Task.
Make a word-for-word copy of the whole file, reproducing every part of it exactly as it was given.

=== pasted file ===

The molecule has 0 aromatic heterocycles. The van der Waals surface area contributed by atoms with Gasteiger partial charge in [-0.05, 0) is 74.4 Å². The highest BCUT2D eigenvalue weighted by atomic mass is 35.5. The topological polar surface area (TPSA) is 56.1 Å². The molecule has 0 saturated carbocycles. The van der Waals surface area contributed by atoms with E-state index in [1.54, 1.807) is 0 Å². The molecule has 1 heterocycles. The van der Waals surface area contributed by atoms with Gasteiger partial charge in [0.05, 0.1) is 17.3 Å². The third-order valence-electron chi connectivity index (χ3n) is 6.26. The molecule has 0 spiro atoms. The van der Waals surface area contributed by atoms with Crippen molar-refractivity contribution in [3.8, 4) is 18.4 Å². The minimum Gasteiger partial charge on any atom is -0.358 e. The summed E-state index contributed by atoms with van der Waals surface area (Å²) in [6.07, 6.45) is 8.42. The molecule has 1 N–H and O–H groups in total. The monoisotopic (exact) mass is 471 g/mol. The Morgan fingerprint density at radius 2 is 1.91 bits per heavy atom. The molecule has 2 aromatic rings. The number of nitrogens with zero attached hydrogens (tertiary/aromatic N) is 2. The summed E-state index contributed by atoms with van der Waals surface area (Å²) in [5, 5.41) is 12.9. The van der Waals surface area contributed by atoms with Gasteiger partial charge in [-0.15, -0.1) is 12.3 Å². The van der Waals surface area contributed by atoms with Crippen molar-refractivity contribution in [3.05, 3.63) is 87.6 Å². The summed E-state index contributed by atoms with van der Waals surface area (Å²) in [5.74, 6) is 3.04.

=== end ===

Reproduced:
The molecule has 0 aromatic heterocycles. The van der Waals surface area contributed by atoms with Gasteiger partial charge in [-0.05, 0) is 74.4 Å². The highest BCUT2D eigenvalue weighted by atomic mass is 35.5. The topological polar surface area (TPSA) is 56.1 Å². The molecule has 0 saturated carbocycles. The van der Waals surface area contributed by atoms with E-state index in [1.54, 1.807) is 0 Å². The molecule has 1 heterocycles. The van der Waals surface area contributed by atoms with Gasteiger partial charge in [0.05, 0.1) is 17.3 Å². The third-order valence-electron chi connectivity index (χ3n) is 6.26. The molecule has 0 spiro atoms. The van der Waals surface area contributed by atoms with Crippen molar-refractivity contribution in [3.8, 4) is 18.4 Å². The minimum Gasteiger partial charge on any atom is -0.358 e. The summed E-state index contributed by atoms with van der Waals surface area (Å²) in [6.07, 6.45) is 8.42. The molecule has 1 N–H and O–H groups in total. The monoisotopic (exact) mass is 471 g/mol. The Morgan fingerprint density at radius 2 is 1.91 bits per heavy atom. The molecule has 2 aromatic rings. The number of nitrogens with zero attached hydrogens (tertiary/aromatic N) is 2. The summed E-state index contributed by atoms with van der Waals surface area (Å²) in [5, 5.41) is 12.9. The van der Waals surface area contributed by atoms with Gasteiger partial charge in [-0.15, -0.1) is 12.3 Å². The van der Waals surface area contributed by atoms with Crippen molar-refractivity contribution in [3.05, 3.63) is 87.6 Å². The summed E-state index contributed by atoms with van der Waals surface area (Å²) in [5.74, 6) is 3.04.